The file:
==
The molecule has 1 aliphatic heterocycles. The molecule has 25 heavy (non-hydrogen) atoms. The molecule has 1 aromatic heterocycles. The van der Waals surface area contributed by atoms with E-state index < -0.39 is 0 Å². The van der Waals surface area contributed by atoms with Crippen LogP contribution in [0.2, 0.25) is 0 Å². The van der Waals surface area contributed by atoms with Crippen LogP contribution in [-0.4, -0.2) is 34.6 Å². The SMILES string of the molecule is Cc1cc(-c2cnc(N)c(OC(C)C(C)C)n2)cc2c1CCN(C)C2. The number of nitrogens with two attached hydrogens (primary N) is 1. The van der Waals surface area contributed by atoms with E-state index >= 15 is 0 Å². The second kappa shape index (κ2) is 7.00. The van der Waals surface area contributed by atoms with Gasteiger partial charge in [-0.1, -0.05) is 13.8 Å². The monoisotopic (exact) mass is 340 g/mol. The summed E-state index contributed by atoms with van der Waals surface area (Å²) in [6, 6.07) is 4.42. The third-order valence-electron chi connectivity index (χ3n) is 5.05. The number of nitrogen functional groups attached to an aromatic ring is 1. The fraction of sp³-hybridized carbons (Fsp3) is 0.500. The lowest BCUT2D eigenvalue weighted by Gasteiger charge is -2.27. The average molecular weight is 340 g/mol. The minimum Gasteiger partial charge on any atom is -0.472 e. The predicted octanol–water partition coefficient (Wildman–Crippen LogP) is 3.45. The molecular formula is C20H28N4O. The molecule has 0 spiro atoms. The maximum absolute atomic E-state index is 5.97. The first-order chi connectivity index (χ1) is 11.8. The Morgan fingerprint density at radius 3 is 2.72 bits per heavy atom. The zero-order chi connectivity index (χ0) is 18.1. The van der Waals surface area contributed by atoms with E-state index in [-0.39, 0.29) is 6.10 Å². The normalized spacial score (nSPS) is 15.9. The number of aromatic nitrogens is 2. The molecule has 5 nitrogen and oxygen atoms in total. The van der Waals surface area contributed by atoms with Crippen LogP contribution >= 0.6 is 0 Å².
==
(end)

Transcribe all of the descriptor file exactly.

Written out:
The molecule has 1 aliphatic heterocycles. The molecule has 25 heavy (non-hydrogen) atoms. The molecule has 1 aromatic heterocycles. The van der Waals surface area contributed by atoms with E-state index < -0.39 is 0 Å². The van der Waals surface area contributed by atoms with Crippen LogP contribution in [0.2, 0.25) is 0 Å². The van der Waals surface area contributed by atoms with Crippen LogP contribution in [-0.4, -0.2) is 34.6 Å². The SMILES string of the molecule is Cc1cc(-c2cnc(N)c(OC(C)C(C)C)n2)cc2c1CCN(C)C2. The number of nitrogens with two attached hydrogens (primary N) is 1. The van der Waals surface area contributed by atoms with E-state index >= 15 is 0 Å². The second kappa shape index (κ2) is 7.00. The van der Waals surface area contributed by atoms with Gasteiger partial charge in [-0.1, -0.05) is 13.8 Å². The monoisotopic (exact) mass is 340 g/mol. The summed E-state index contributed by atoms with van der Waals surface area (Å²) in [6, 6.07) is 4.42. The third-order valence-electron chi connectivity index (χ3n) is 5.05. The number of nitrogen functional groups attached to an aromatic ring is 1. The fraction of sp³-hybridized carbons (Fsp3) is 0.500. The lowest BCUT2D eigenvalue weighted by Gasteiger charge is -2.27. The average molecular weight is 340 g/mol. The minimum Gasteiger partial charge on any atom is -0.472 e. The predicted octanol–water partition coefficient (Wildman–Crippen LogP) is 3.45. The molecular formula is C20H28N4O. The molecule has 0 spiro atoms. The maximum absolute atomic E-state index is 5.97. The first-order chi connectivity index (χ1) is 11.8. The Morgan fingerprint density at radius 3 is 2.72 bits per heavy atom. The zero-order chi connectivity index (χ0) is 18.1. The van der Waals surface area contributed by atoms with E-state index in [-0.39, 0.29) is 6.10 Å². The normalized spacial score (nSPS) is 15.9. The number of aromatic nitrogens is 2. The molecule has 5 nitrogen and oxygen atoms in total. The van der Waals surface area contributed by atoms with Crippen LogP contribution >= 0.6 is 0 Å².